At least six civilians, including a child, were killed after government forces fired on a hospital in western Aleppo.
US Secretary of State Antony Blinken has urged the United Nations Security Council to reopen border crossings into Syria blocked by Russia, saying world powers should be ashamed by their inaction.
Chairing a virtual Security Council session on Syria on Monday, the mild-mannered top US diplomat spoke with clear passion as he voiced outrage at Syrians’ continued suffering 10 years into the war.
“How is it possible that we can’t find in our hearts the common humanity to actually take meaningful action?” said Blinken, who brought up his own two children when referring to the crisis.
“Look into your hearts,” he implored. “We have to find a way to do something – to take action to help people. That is our responsibility. And shame on us if we don’t.”
United Nations relief supplies into Syria, where most of the population relies on aid, as of July 2020 can enter only one crossing – Bab al-Hawa on the Turkish border.
Veto-wielding Russia, which is allied with President Bashar al-Assad, successfully opposed other crossings on the grounds that they violate the Damascus government’s sovereignty.
The Security Council, at the insistence of Russia, voted in January 2020 to cut four crossing points for humanitarian aid to Syria to just two from Turkey to the rebel-controlled northwest. And in July, again under threat of a Russian veto, the council cut back to a single border crossing from Turkey.
Blinken urged the reopening of the second border crossing from Turkey that used to deliver aid to about four million Syrians and the crossing from Iraq that brought aid to 1.3 million in the northeast.
“Sovereignty was never intended to ensure the right of any government to starve people, deprive them of life-saving medicine, bomb hospitals or commit any other human rights abuse against citizens,” he said, pointing to a Russian attack last week near the Bab al-Hawa crossing that disrupted all aid delivery into Syria.
Russia and the Syrian government have launched several air and missile attacks in recent weeks on rebel-held areas of northwestern Syria near Turkey.
Russian jets hit a gas facility, a cement factory and several towns and cities near the Turkish border on March 21. Syrian army artillery killed seven civilians and injured 14 medics in an attack on a hospital in the area, according to witnesses and rebel sources who spoke to the Reuters news agency.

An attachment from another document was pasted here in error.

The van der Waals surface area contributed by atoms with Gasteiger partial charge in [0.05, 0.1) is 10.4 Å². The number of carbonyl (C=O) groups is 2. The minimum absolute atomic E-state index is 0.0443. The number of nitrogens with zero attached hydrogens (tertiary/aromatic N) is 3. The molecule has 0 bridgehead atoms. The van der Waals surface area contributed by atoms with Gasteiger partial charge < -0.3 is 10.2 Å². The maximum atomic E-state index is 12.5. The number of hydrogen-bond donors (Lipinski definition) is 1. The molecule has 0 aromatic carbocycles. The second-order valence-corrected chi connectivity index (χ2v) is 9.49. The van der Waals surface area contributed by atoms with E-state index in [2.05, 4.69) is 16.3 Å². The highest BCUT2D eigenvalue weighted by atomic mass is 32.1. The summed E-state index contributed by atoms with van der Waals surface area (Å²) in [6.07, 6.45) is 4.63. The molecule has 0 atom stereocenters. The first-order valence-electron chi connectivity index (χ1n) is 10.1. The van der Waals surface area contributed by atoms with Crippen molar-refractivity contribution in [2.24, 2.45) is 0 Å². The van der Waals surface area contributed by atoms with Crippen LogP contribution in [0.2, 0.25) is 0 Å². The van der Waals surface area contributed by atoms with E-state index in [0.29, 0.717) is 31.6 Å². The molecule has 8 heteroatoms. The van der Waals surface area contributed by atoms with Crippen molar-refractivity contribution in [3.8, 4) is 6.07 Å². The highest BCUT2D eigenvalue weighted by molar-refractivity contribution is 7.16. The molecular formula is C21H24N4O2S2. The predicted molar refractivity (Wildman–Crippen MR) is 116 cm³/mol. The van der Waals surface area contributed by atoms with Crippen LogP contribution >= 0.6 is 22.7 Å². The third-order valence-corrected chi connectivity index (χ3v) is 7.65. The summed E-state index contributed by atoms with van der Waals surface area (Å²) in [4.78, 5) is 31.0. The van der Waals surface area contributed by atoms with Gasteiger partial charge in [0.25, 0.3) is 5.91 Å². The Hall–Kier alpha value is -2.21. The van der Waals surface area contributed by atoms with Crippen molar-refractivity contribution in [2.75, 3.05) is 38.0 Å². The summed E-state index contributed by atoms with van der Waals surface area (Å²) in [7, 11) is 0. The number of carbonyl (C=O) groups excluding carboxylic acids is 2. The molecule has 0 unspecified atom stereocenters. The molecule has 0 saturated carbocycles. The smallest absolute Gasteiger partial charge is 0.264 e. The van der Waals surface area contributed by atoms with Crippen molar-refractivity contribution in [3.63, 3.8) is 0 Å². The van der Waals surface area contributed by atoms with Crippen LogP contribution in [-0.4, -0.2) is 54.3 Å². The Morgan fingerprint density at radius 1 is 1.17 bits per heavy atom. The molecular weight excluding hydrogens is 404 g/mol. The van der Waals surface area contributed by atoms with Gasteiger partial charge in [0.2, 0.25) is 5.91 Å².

A US air raid on February 26 meanwhile destroyed buildings in Syria near the Iraqi border that US officials said were owned by an Iraqi militia group tied to rocket attacks on US forces in northern Iraq.
Russia’s Deputy Foreign Minister, Sergey Vershinin, in his own remarks to Monday’s video conference was sharply critical of cross-border aid deliveries.
He accused aid groups of discriminating against Damascus-controlled regions and refusing to fund Syria’s recovery and the return of refugees in order to preserve cross-border operations that he said “violate the norms of international humanitarian law”.
“They’re doing this with one goal in mind, to undermine the sovereignty and territorial integrity of Syria for political motivations because they simply do not like the government of the country,” Vershinin said.
He also blamed the “dramatic negative impact” of unilateral sanctions imposed by the US and the European Union for the “economic suffocation” of Syria, pointing to 90 percent of Syrians living under the poverty line, 60 percent going hungry and two million children not getting an education.
The Security Council meeting took place as the international aid community braced for significant shortfalls at a donor conference that started Monday in Brussels co-hosted by the UN and the European Union. Russia’s Vershinin criticised them for not inviting the Syrian government.
The issue of border crossings is expected to come to a head again in July when the one remaining crossing comes up for renewal by the Security Council.
“The Security Council takes up so many challenges that are complicated. This is not one of them. The lives of people in Syria depend on getting urgent help. We have to do everything in our power to create ways for that aid to get to them – to open pathways, not to close them,” Blinken said.
He warned that the UN must provide aid to Syrian doctors and health workers to help Syria address the coronavirus pandemic.
“Already, doctors, nurses, health workers in Syria are getting sick and dying at alarming rates due to COVID-19. That’s only going to get worse,” Blinken said.